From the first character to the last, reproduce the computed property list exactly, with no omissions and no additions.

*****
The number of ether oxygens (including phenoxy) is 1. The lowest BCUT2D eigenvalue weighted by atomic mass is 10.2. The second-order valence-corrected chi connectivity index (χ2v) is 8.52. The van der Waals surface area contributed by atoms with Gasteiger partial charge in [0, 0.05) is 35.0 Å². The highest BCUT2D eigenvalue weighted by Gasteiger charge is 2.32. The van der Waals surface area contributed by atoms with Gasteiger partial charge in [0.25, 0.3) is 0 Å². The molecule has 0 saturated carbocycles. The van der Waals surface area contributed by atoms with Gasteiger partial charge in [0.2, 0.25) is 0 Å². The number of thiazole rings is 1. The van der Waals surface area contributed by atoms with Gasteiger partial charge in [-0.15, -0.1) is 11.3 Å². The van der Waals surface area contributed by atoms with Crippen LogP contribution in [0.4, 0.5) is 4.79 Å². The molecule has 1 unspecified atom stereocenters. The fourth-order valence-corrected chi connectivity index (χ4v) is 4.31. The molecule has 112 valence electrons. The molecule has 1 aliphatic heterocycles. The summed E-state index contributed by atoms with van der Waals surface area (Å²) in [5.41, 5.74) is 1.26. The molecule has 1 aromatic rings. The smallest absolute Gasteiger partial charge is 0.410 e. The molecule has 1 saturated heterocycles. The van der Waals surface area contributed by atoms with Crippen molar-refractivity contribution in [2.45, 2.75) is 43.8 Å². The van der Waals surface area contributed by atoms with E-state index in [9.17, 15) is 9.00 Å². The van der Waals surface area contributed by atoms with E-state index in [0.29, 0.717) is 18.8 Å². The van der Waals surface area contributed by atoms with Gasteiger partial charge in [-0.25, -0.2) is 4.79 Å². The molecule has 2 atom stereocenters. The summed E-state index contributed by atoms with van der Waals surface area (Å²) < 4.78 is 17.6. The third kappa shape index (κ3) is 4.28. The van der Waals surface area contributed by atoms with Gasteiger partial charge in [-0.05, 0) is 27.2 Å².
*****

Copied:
The number of ether oxygens (including phenoxy) is 1. The lowest BCUT2D eigenvalue weighted by atomic mass is 10.2. The second-order valence-corrected chi connectivity index (χ2v) is 8.52. The van der Waals surface area contributed by atoms with Gasteiger partial charge in [0, 0.05) is 35.0 Å². The highest BCUT2D eigenvalue weighted by Gasteiger charge is 2.32. The van der Waals surface area contributed by atoms with Gasteiger partial charge in [0.25, 0.3) is 0 Å². The molecule has 0 saturated carbocycles. The van der Waals surface area contributed by atoms with Gasteiger partial charge in [0.2, 0.25) is 0 Å². The number of thiazole rings is 1. The van der Waals surface area contributed by atoms with Gasteiger partial charge in [-0.15, -0.1) is 11.3 Å². The van der Waals surface area contributed by atoms with Crippen LogP contribution in [0.4, 0.5) is 4.79 Å². The molecule has 1 unspecified atom stereocenters. The fourth-order valence-corrected chi connectivity index (χ4v) is 4.31. The molecule has 112 valence electrons. The molecule has 1 aliphatic heterocycles. The summed E-state index contributed by atoms with van der Waals surface area (Å²) in [5.41, 5.74) is 1.26. The molecule has 1 aromatic rings. The smallest absolute Gasteiger partial charge is 0.410 e. The molecule has 1 saturated heterocycles. The van der Waals surface area contributed by atoms with Crippen molar-refractivity contribution in [2.45, 2.75) is 43.8 Å². The van der Waals surface area contributed by atoms with E-state index in [9.17, 15) is 9.00 Å². The van der Waals surface area contributed by atoms with E-state index in [0.29, 0.717) is 18.8 Å². The van der Waals surface area contributed by atoms with Gasteiger partial charge in [-0.25, -0.2) is 4.79 Å². The molecule has 2 atom stereocenters. The summed E-state index contributed by atoms with van der Waals surface area (Å²) < 4.78 is 17.6. The third kappa shape index (κ3) is 4.28. The van der Waals surface area contributed by atoms with Gasteiger partial charge in [-0.05, 0) is 27.2 Å².